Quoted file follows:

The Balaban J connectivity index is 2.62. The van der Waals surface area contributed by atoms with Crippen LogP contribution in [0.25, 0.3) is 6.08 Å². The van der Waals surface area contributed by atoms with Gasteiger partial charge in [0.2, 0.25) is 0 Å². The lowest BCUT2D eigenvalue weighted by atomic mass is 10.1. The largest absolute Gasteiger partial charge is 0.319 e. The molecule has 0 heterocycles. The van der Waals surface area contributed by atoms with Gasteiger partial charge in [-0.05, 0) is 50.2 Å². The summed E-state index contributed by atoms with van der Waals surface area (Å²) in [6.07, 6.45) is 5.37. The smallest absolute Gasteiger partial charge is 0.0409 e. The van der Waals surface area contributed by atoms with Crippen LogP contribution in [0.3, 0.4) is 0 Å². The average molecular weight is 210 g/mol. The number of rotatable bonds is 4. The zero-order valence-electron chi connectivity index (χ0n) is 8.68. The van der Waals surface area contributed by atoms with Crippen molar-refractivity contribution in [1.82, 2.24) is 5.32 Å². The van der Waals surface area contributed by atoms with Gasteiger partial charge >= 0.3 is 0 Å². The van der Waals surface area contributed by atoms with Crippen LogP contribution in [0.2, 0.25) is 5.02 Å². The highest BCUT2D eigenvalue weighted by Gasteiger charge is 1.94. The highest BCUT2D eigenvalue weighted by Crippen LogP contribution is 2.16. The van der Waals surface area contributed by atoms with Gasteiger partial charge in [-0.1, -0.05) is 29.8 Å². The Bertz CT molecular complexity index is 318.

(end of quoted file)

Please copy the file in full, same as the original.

The Balaban J connectivity index is 2.62. The van der Waals surface area contributed by atoms with Crippen LogP contribution in [0.25, 0.3) is 6.08 Å². The van der Waals surface area contributed by atoms with Gasteiger partial charge in [0.2, 0.25) is 0 Å². The lowest BCUT2D eigenvalue weighted by atomic mass is 10.1. The largest absolute Gasteiger partial charge is 0.319 e. The molecule has 0 heterocycles. The van der Waals surface area contributed by atoms with Gasteiger partial charge in [-0.05, 0) is 50.2 Å². The summed E-state index contributed by atoms with van der Waals surface area (Å²) in [6.07, 6.45) is 5.37. The smallest absolute Gasteiger partial charge is 0.0409 e. The van der Waals surface area contributed by atoms with Crippen LogP contribution in [0.3, 0.4) is 0 Å². The average molecular weight is 210 g/mol. The number of rotatable bonds is 4. The zero-order valence-electron chi connectivity index (χ0n) is 8.68. The van der Waals surface area contributed by atoms with Crippen molar-refractivity contribution in [1.82, 2.24) is 5.32 Å². The van der Waals surface area contributed by atoms with Gasteiger partial charge >= 0.3 is 0 Å². The van der Waals surface area contributed by atoms with Crippen LogP contribution in [0.2, 0.25) is 5.02 Å². The highest BCUT2D eigenvalue weighted by Gasteiger charge is 1.94. The highest BCUT2D eigenvalue weighted by Crippen LogP contribution is 2.16. The van der Waals surface area contributed by atoms with Gasteiger partial charge in [-0.1, -0.05) is 29.8 Å². The Bertz CT molecular complexity index is 318.